All of us, at some point in life, experience the grief of loosing work that is done. If it didn’t happen to you, you’re in the lucky few! But trust me, it’s one of the worst experiences for a programmer.
There are many ways you can protect your work with Unity, and I’ve tried a lot: the Asset Server, Dropbox, manual backups, you name it.
Out of all, Git is the one to rule them all. It’s extremely easy to use, MonoDevelop integrates with it wonderfully, and you can safely save all your code and your binary files!
Here are the steps and the tools we use to keep our work safe and versioned with Git and Unity.
I’m going to show you how to use BitBucket
, so the first thing you need to do is to create an account there. Follow their instructions to do so.
Then, download their very own SourceTree app
, which is a very simple, lightweight and convenient IDE for Git. Follow their instructions to download the app and log into your account.
Let’s start by creating the Git repository. On the SourceTree app select “+New Repository” and then select “Create Local Repository”
Choose a destination path of your liking, and a name for the repository. Make sure Git is selected on Type, and the “Also create remote repository” is checked:
After that, you’ll get the remove repository creation window. Again, make sure the Type is Git and the “This is a private repository” check needs to be checked. Otherwise your code will be public!
You should end up with this:
Now it’s time to jump to Unity: let’s start with an empty project. Make sure you select the folder for your local repository in Unity’s new project window:
Once your Unity empty project is created, you’ll notice on SourceTree there’s a number in black next to the “master” text on your repository’s row. That means SourceTree detected new files and it’s letting you know you are “ahead” the master branch. That means: you have changes that are not yet uploaded to BitBucket. Go ahead and double click the “MyFirstGit” row on SourceTree. You will get something like this:
At this point we will be saving absolutely everything to Git, but there are plenty of files we don’t need saved, such as temporary files. For that, Git offers what is known as a .gitignore file, which is basically a file in which we specify the files and folders we want to ignore.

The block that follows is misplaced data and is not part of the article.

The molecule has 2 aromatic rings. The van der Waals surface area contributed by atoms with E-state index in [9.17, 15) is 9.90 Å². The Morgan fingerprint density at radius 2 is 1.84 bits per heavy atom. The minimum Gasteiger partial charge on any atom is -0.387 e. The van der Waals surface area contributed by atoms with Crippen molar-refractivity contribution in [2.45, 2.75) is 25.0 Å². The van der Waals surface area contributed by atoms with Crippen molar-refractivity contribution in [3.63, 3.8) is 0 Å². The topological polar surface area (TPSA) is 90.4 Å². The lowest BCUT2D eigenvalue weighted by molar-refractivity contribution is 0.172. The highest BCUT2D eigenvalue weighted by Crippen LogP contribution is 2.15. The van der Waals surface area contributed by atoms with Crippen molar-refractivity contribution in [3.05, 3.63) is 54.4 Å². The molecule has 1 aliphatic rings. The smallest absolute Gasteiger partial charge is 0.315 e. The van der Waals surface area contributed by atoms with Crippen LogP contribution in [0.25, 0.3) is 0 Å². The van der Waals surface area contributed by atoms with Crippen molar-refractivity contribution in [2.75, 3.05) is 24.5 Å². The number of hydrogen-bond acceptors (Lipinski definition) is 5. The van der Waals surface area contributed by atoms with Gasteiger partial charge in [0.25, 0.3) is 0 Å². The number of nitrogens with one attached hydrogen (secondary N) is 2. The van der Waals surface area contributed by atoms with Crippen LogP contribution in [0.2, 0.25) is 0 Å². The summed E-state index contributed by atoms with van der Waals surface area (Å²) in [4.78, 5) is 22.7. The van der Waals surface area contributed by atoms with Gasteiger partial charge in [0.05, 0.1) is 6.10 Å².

To access it, go to Repository menu -> Then Repository Settings -> Advanced Tab and you’ll see a Repository-specific ignore list, and an Edit button. Click that button and type the following:
# Monodevelop or VS
# Windows or MAC
Save and close the file, hit “Ok”.
We now need to add our remote repository to this SourceTree local one. Go again to Repository Settings, but this time to the Remotes tab. Click the “Add” button and then click the world button to the right of “URL / path” textfield. You’ll be presented with a list of repositories you have.
Select the one you created before. In our case, “MyFirstGit”. Enter a name as you wish. You can put “MyFirstGit” as well. Then hit ok to accept that remote repository, and ok again to close the repository settings window.
And now we are ready to upload our stuff to BitBucket.
On the repository’s main window, there’s a checkbox “Unstaged files”, click on it and it will move all of our files to the “Staged” window:
Now, click the “Commit” button on the top left and you’ll focus on a text area for you to type a commit message. You should type something meaningful about what you are uploading there, as it is what you’ll see on the commit on BitBucket and on each affected file in the file list.
For our case, you can type “Initial commit” which will suffice.
In Git, you first Commit the files you want, and whenever you are ready, you Push them to your repository. Files are not uploaded until you Push them, so don’t forget to actually Push.
To avoid that mistake, check the “Push changes immediately to MyFirstGit/master”, so you avoid the step of pushing. Then hit “Commit”.
That’s it. Once the Commit and Push process is done, all your files are uploaded into BitBucket.
Now, the process is the same for every change you make:
- You work on some feature
- Then you go to SourceTree and open your repository
- Stage your files
- Enter the commit message
- Commit and Push your files
Git has much, much more power than simply backing up files.
It stores every single change on your code, so you can easily see what you changed, and go back to any previous version of a single file, or an entire version altogether.
You can also work with branches, which makes it extremely easy to be working on version 1.1 of your game, and when there’s a hotfix you need to make, you can save your current 1.1 version and work on a 1.0b, wrap it up, and then get back with your 1.1.
Not to mention when there is more than one person working in the team. That’s the whole reason Git exists, for team work.
You can check awesome tutorials here: https://www.atlassian.com/git/tutorials/
And that’s not all! MonoDevelop greatly benefits with Git. When you open a MonoDevelop project that has a Git repository, you get a bunch of helpful options on the bottom of the MonoDevelop window:
Options of MonoDevelop with Git
Simply by clicking the “Changes” button you can see what changed between your local version (on the right), and the Base version (on the left). And you can select which version you want to use as your base and go back in history as much as you can. “Blame” shows each change and who made it.
Setting up Git is the first thing we do when starting a project and has saved us many times.
I hope it does the same to you.
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